The government's stance to formalise the economy to generate resources for social measures is the right model forIndia at the current stage of development.
Manish Sabharwal's views on economic and monetary policies in the country are regarded highly, both domestically and even internationally. As the co-founder and chairman of Teamlease, his take on jobs and re-skilling have been of great value for people trying to understand India's progress in this space.
In an exclusive interview just ahead of the Union Budget, Manish outlines the country's urgent needs and concerns.
YourStory: It is said that the upcoming Budget could be a populist one. And that is probably the way it may go. What is your sense? Will the Modi government look to keep aside the tough measures and adopt a softer, more welfare-oriented stance?
Manish Sabharwal: So far, the government has recognised that a 10-year plan is not 10 one-year plans, and that the biggest policy gift you can give job creation is macroeconomic stability. Between 2004 and 2014, mindless populism converted a high growth low inflation economy into a low growth high inflation economy.
That said, a modern state is a welfare state because the market fails many things and many people. I think the stance of the government to formalise the economy to generate resources for social measures is the right model for a 21st-century state at our stage of development.
YS: From a jobs perspective, this government has received widespread criticism. The government was expected to create a lot more jobs during its tenure, but couldn't. How do you view the situation?
MS: I’m not sure this is true unless you believe India’s official unemployment rate of 4.9 percent is a fudge. Everybody who wants a job has a job, but they just don’t have the wages they want or need.
YS: Despite the rise in entrepreneurship, the country has struggled to create more employment. Do you see the trend continuing in 2018 as well? There seems to be no light at the end of the tunnel here.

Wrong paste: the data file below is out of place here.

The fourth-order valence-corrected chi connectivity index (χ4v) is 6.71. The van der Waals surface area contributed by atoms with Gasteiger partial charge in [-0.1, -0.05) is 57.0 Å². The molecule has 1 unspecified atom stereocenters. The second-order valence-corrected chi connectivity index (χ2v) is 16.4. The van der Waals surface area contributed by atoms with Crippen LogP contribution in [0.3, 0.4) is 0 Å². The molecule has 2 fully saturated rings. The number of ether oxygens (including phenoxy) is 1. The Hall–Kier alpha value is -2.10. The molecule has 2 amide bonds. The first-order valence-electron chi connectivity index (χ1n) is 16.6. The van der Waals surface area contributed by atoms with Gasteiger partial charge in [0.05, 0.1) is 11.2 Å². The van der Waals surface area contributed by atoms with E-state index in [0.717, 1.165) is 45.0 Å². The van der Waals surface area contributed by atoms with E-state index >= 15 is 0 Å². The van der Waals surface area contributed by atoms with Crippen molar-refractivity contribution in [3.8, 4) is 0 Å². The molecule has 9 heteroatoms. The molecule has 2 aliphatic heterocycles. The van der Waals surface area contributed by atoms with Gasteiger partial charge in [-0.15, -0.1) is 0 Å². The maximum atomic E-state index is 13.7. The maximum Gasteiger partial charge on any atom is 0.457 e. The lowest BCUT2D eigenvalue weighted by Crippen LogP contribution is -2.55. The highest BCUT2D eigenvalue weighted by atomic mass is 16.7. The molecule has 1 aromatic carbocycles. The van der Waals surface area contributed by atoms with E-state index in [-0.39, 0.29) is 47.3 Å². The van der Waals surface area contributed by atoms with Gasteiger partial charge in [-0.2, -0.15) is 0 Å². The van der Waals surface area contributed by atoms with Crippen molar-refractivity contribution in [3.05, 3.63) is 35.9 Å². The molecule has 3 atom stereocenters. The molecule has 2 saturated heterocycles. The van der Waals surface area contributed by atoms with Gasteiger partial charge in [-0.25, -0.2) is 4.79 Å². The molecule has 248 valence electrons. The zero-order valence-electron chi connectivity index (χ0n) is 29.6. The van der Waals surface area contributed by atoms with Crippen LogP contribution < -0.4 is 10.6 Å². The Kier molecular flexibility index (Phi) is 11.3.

MS: India doesn’t need more entrepreneurship; 50 percent of our labour force is already self-employed, but this is largely self-exploitation. Not everybody can be an entrepreneur, and not all entrepreneurship is viable. We need more decent wage employment, and despite people’s notion that India is 90 percent informally employed - a toxic consequence of the poverty industry, and an incomplete report on unorganised enterprises - India may now be 75 percent formally employed.
The huge increase in Provident Fund payers, ESI payers, government employment and NPS subscribers cannot be ignored; these may not all be new jobs but they are new formal jobs. And that is India’s problem.
YS: You have always maintained that in India, it's not a jobs issue, but a wage one. Can you elaborate? Do you think this is an India specific issue or a global trend?
MS: This is a global problem; economists are baffled by the breakdown of the Phillips curve where historically unprecedented low levels of unemployment in the US that are not raising wages. Technology is deflationary, and is creating millions of jobs at low wages because technology can’t do everything.
Politics reflects this; the rise of Donald Trump, Brexit, Jeremy Corbyn, etc, reflects an anger at wages that is currently ranting against trade and immigration because you can’t legislate against the microchip
YS: As far as startups are concerned, what are the welfare measures that this government can take? Ease of doing business is not our strongest suite yet. Can't startups be spared, some of the cumbersome procedures?